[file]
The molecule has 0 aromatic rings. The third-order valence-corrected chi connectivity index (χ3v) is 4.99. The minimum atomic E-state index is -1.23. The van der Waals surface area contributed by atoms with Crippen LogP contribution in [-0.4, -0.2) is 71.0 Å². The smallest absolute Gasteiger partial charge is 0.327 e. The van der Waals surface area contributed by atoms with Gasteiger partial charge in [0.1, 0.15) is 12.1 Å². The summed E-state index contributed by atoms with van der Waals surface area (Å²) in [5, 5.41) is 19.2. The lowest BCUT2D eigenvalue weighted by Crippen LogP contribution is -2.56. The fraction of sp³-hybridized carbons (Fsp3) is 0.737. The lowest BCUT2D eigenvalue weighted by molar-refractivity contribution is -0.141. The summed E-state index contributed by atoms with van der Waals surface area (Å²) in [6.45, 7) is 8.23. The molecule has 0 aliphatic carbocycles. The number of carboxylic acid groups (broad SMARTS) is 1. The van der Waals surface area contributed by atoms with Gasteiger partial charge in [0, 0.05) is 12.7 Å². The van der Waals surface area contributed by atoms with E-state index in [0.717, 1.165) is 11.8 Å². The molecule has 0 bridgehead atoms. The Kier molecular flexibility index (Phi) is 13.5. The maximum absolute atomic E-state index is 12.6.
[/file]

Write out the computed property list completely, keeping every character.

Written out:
The molecule has 0 aromatic rings. The third-order valence-corrected chi connectivity index (χ3v) is 4.99. The minimum atomic E-state index is -1.23. The van der Waals surface area contributed by atoms with Crippen LogP contribution in [-0.4, -0.2) is 71.0 Å². The smallest absolute Gasteiger partial charge is 0.327 e. The van der Waals surface area contributed by atoms with Gasteiger partial charge in [0.1, 0.15) is 12.1 Å². The summed E-state index contributed by atoms with van der Waals surface area (Å²) in [5, 5.41) is 19.2. The lowest BCUT2D eigenvalue weighted by Crippen LogP contribution is -2.56. The fraction of sp³-hybridized carbons (Fsp3) is 0.737. The lowest BCUT2D eigenvalue weighted by molar-refractivity contribution is -0.141. The summed E-state index contributed by atoms with van der Waals surface area (Å²) in [6.45, 7) is 8.23. The molecule has 0 aliphatic carbocycles. The number of carboxylic acid groups (broad SMARTS) is 1. The van der Waals surface area contributed by atoms with Gasteiger partial charge in [0, 0.05) is 12.7 Å². The van der Waals surface area contributed by atoms with E-state index in [0.717, 1.165) is 11.8 Å². The molecule has 0 bridgehead atoms. The Kier molecular flexibility index (Phi) is 13.5. The maximum absolute atomic E-state index is 12.6.